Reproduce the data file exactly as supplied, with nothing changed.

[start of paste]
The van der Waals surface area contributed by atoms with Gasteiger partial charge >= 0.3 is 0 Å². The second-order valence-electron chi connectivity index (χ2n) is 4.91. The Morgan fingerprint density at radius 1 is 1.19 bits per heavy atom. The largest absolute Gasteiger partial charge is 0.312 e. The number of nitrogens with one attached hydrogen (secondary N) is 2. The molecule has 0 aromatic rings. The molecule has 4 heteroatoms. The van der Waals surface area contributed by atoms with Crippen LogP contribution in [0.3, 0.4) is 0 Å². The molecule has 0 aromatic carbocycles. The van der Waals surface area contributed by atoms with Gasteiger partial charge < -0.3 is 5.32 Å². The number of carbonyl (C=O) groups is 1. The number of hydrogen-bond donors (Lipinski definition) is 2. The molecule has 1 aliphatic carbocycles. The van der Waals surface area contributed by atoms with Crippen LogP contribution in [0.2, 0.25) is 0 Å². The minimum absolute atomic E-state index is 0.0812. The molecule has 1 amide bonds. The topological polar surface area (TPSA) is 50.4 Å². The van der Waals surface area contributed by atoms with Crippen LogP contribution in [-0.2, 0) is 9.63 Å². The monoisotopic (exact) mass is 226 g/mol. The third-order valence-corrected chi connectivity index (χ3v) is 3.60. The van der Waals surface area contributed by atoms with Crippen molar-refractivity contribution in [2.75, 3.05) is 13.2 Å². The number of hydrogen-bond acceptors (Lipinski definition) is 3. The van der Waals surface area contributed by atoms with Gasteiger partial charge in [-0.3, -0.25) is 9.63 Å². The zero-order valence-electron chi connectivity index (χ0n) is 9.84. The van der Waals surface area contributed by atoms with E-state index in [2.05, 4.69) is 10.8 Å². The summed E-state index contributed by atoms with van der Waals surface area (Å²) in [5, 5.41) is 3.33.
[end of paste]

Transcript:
The van der Waals surface area contributed by atoms with Gasteiger partial charge >= 0.3 is 0 Å². The second-order valence-electron chi connectivity index (χ2n) is 4.91. The Morgan fingerprint density at radius 1 is 1.19 bits per heavy atom. The largest absolute Gasteiger partial charge is 0.312 e. The number of nitrogens with one attached hydrogen (secondary N) is 2. The molecule has 0 aromatic rings. The molecule has 4 heteroatoms. The van der Waals surface area contributed by atoms with Crippen LogP contribution in [0.3, 0.4) is 0 Å². The molecule has 0 aromatic carbocycles. The van der Waals surface area contributed by atoms with Gasteiger partial charge < -0.3 is 5.32 Å². The number of carbonyl (C=O) groups is 1. The number of hydrogen-bond donors (Lipinski definition) is 2. The molecule has 1 aliphatic carbocycles. The van der Waals surface area contributed by atoms with Crippen LogP contribution in [0.2, 0.25) is 0 Å². The minimum absolute atomic E-state index is 0.0812. The molecule has 1 amide bonds. The topological polar surface area (TPSA) is 50.4 Å². The van der Waals surface area contributed by atoms with Crippen LogP contribution in [-0.2, 0) is 9.63 Å². The monoisotopic (exact) mass is 226 g/mol. The third-order valence-corrected chi connectivity index (χ3v) is 3.60. The van der Waals surface area contributed by atoms with Crippen molar-refractivity contribution in [2.75, 3.05) is 13.2 Å². The number of hydrogen-bond acceptors (Lipinski definition) is 3. The van der Waals surface area contributed by atoms with Gasteiger partial charge in [-0.3, -0.25) is 9.63 Å². The zero-order valence-electron chi connectivity index (χ0n) is 9.84. The van der Waals surface area contributed by atoms with E-state index in [2.05, 4.69) is 10.8 Å². The summed E-state index contributed by atoms with van der Waals surface area (Å²) in [5, 5.41) is 3.33.